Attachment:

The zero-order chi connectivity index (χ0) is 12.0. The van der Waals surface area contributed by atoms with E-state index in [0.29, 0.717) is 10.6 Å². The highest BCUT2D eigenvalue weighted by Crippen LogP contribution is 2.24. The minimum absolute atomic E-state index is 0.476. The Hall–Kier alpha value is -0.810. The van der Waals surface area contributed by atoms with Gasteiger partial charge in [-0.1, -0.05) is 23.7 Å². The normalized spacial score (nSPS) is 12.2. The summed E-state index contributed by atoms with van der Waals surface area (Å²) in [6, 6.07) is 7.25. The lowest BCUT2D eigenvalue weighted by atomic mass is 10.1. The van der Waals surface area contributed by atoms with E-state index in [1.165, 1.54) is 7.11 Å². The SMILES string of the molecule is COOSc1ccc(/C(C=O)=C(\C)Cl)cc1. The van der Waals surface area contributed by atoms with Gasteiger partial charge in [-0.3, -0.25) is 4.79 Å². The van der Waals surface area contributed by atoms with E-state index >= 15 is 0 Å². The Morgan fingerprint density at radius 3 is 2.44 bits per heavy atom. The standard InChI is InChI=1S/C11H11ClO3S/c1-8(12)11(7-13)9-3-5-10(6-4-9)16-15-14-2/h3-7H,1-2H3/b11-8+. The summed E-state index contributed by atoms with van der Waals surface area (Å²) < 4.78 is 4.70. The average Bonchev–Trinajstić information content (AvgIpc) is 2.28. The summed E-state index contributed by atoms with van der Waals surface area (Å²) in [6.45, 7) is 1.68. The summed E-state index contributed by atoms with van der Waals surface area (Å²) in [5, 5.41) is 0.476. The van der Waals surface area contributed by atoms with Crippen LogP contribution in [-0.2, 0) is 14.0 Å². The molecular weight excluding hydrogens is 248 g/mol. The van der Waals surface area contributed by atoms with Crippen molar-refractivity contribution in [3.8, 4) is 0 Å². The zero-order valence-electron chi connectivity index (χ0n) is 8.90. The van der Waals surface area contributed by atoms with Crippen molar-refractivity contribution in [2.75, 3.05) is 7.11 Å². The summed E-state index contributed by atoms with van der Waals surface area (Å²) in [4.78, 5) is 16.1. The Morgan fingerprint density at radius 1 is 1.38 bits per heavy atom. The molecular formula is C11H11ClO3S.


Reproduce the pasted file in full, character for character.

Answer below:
The zero-order chi connectivity index (χ0) is 12.0. The van der Waals surface area contributed by atoms with E-state index in [0.29, 0.717) is 10.6 Å². The highest BCUT2D eigenvalue weighted by Crippen LogP contribution is 2.24. The minimum absolute atomic E-state index is 0.476. The Hall–Kier alpha value is -0.810. The van der Waals surface area contributed by atoms with Gasteiger partial charge in [-0.1, -0.05) is 23.7 Å². The normalized spacial score (nSPS) is 12.2. The summed E-state index contributed by atoms with van der Waals surface area (Å²) in [6, 6.07) is 7.25. The lowest BCUT2D eigenvalue weighted by atomic mass is 10.1. The van der Waals surface area contributed by atoms with E-state index in [1.165, 1.54) is 7.11 Å². The SMILES string of the molecule is COOSc1ccc(/C(C=O)=C(\C)Cl)cc1. The van der Waals surface area contributed by atoms with Gasteiger partial charge in [-0.3, -0.25) is 4.79 Å². The van der Waals surface area contributed by atoms with E-state index >= 15 is 0 Å². The Morgan fingerprint density at radius 3 is 2.44 bits per heavy atom. The standard InChI is InChI=1S/C11H11ClO3S/c1-8(12)11(7-13)9-3-5-10(6-4-9)16-15-14-2/h3-7H,1-2H3/b11-8+. The summed E-state index contributed by atoms with van der Waals surface area (Å²) < 4.78 is 4.70. The average Bonchev–Trinajstić information content (AvgIpc) is 2.28. The summed E-state index contributed by atoms with van der Waals surface area (Å²) in [6.45, 7) is 1.68. The summed E-state index contributed by atoms with van der Waals surface area (Å²) in [5, 5.41) is 0.476. The van der Waals surface area contributed by atoms with Crippen LogP contribution in [-0.2, 0) is 14.0 Å². The molecular weight excluding hydrogens is 248 g/mol. The van der Waals surface area contributed by atoms with Crippen molar-refractivity contribution in [3.8, 4) is 0 Å². The zero-order valence-electron chi connectivity index (χ0n) is 8.90. The van der Waals surface area contributed by atoms with Crippen molar-refractivity contribution in [2.75, 3.05) is 7.11 Å². The summed E-state index contributed by atoms with van der Waals surface area (Å²) in [4.78, 5) is 16.1. The Morgan fingerprint density at radius 1 is 1.38 bits per heavy atom. The molecular formula is C11H11ClO3S.